Earlier, Google treated the desktop version of a website as the ‘canonical’ one and wanted to index its content first.
Meanwhile, they viewed mobile versions as secondary and thought their crawlers should be crawling these sites secondarily. So all websites were primarily crawled by the desktop Googlebot while users had to wait for it to crawl through every page on-device before any new data was added back into search results from those devices.
Here is what do you need to know about Google’s Mobile-first Index.
1. Google Rankings and Mobile-First Index
Google stated that mobile-first indexing for your website is crawled by the mobile Googlebot does, and does not directly influence your average page rankings. That means your page position will not drop. However, it’s important for you to have a strong site with good content, especially if all of your competitors are already optimized for an engaging mobile presence!
To take an example, the sites that have critical structural changes to make may have fewer chances to be hit by the update than those that won’t be catering to the update requirement. If your site isn’t ready for the mobile-first, it will slightly affect its ranking.
Google’s aim to launch a mobile-first index is to create and rank its search listings based on the mobile version of the content.
With the full implementation, Google will shift the way it indexes content. It will primarily index mobile content and, based on the results, will decide how to rank its results.
Till the mobile-first indexing isn’t entirely effective, the desktop version of a site is Google’s main priority leaving the mobile versions of sites the secondary one.
But once the update is fully rolled out, the search engine will uphold the reliance on both a single index of pages and apps. However, the mobile version of pages will be considered first for ranking.
Thus, we can assume that the mobile-first indexing may have a slight effect on the search engine ranking, and you need to be ready for it if you don’t make some changes to your site.
2. Higher the Rank, Better the Revenue.
Every business owner is happy to invest in SEO as they know a successful SEO campaign has excellent value, which is, in fact, downright incredible. You may also have already figured out that SEO doesn’t quite work instantly and is not a quick way to achieve the goals. It takes time but gives established and long-term results.
If you grab the #2 rank for a specific keyword so far as the ROI is concerned, you will probably get 60 to 65 percent increased clicks. This means if there are 6000 searches for the targeted keyword each month, you can reasonably expect to get around 3500 visitors to your site if you continue to hold the #2 position. This can be an outcome worth investing in the SEO, depending on the visitors converted.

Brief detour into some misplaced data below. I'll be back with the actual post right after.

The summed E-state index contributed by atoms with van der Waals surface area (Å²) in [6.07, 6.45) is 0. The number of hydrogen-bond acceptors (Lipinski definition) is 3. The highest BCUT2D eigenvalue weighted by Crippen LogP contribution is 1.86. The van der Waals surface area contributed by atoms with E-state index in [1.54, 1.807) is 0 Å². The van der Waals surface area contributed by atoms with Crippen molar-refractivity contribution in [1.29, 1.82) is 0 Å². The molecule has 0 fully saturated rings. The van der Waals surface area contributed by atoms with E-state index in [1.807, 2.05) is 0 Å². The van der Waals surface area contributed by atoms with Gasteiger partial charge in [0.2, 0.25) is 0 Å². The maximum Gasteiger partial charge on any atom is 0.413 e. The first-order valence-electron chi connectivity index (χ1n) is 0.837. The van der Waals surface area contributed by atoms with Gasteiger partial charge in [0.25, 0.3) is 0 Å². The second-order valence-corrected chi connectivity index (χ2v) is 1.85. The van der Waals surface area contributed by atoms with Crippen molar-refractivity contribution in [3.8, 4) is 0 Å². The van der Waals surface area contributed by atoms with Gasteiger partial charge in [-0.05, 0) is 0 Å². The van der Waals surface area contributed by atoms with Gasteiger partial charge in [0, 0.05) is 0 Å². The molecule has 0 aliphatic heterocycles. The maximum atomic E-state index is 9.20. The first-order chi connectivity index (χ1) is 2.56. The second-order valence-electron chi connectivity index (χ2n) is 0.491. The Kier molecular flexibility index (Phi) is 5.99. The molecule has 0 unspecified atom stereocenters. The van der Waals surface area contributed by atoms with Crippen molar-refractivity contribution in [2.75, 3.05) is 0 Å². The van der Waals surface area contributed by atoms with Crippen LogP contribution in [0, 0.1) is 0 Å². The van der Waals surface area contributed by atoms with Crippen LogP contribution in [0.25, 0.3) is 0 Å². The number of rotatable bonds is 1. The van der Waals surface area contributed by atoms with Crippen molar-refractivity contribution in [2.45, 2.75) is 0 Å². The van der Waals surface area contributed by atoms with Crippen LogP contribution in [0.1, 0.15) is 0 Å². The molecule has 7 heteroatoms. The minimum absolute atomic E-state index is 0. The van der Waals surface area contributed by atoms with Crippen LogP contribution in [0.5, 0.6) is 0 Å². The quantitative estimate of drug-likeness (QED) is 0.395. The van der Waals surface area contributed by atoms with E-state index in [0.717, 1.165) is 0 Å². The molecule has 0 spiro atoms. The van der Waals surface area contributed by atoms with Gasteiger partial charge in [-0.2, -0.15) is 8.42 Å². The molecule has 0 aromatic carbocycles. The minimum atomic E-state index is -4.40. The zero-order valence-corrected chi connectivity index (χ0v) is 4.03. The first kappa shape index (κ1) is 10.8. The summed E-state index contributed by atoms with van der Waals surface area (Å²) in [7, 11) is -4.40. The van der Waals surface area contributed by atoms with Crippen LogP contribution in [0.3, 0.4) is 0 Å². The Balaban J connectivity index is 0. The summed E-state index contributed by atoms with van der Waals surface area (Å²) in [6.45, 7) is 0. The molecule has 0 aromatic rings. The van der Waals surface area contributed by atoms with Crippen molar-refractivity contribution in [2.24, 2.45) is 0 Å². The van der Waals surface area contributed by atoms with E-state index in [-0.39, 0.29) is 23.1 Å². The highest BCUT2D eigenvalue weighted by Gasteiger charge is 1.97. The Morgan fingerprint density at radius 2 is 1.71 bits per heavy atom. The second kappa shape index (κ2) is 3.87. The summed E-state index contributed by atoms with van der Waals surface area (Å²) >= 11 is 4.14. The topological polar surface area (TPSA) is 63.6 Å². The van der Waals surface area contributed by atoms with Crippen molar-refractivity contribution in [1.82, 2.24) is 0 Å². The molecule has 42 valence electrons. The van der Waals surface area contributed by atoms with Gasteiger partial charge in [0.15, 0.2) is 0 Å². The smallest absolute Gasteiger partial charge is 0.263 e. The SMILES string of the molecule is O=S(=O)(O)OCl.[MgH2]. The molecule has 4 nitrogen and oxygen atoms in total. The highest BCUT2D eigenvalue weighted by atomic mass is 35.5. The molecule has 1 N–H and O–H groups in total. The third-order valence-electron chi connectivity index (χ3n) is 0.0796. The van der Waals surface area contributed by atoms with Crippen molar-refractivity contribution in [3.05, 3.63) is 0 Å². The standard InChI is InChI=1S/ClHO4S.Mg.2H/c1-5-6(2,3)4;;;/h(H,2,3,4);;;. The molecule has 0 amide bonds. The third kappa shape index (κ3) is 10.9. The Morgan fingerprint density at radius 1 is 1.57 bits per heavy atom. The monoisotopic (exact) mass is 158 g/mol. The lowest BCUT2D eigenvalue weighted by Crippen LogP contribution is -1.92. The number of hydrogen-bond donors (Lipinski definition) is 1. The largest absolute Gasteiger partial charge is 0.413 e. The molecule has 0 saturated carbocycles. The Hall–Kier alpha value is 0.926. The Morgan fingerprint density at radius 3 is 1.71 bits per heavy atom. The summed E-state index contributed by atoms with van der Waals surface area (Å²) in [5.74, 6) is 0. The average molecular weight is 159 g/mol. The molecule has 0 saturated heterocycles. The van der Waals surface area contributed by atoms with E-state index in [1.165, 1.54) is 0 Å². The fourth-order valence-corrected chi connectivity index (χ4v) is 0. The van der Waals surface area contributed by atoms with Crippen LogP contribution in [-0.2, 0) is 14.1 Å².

Search engine ranking, somewhere or the other, has impacts on the business revenue.
Mobile-First Indexing May Sway Your ROI
In the above context, we find that mobile-first indexing may influence your ranking marginally. And since ranking is a significant factor behind the rise and fall of revenue, the mobile-first may sway your ROI indirectly.
What can be the way out then?
Let’s be Prepared
We are giving you some general tips and tricks recommended by Google itself to web admins and search engine optimizers to get prepared for the change:
- Develop a responsive or dynamic site. Put the equal amount of primary content and markup across mobile and desktop. If you have done this already, you shouldn’t worry.
- A site configuration with different primary content and markup across mobile and desktop, some changes are required to the site. Make sure to serve structured markup for both the mobile and desktop versions.
- Verify equivalence of structured markup between desktop and mobile. It is easy to verify. Just type the URLs of both versions into the Structured Data Testing Tool and compare the results.
- When you are set to add structured data to a mobile site, avoid adding too much markup that isn’t relevant to the specific information content of each document.
- Verify that your mobile version is accessible to Googlebot. To do this, you can use the robots.txt testing tool.
To conclude, the mobile-first index may hardly affect your site and business ROI much directly. But, you need to know its effects. We suggest you prioritize your mobile users for pleasing Googlers and standing on their positive side.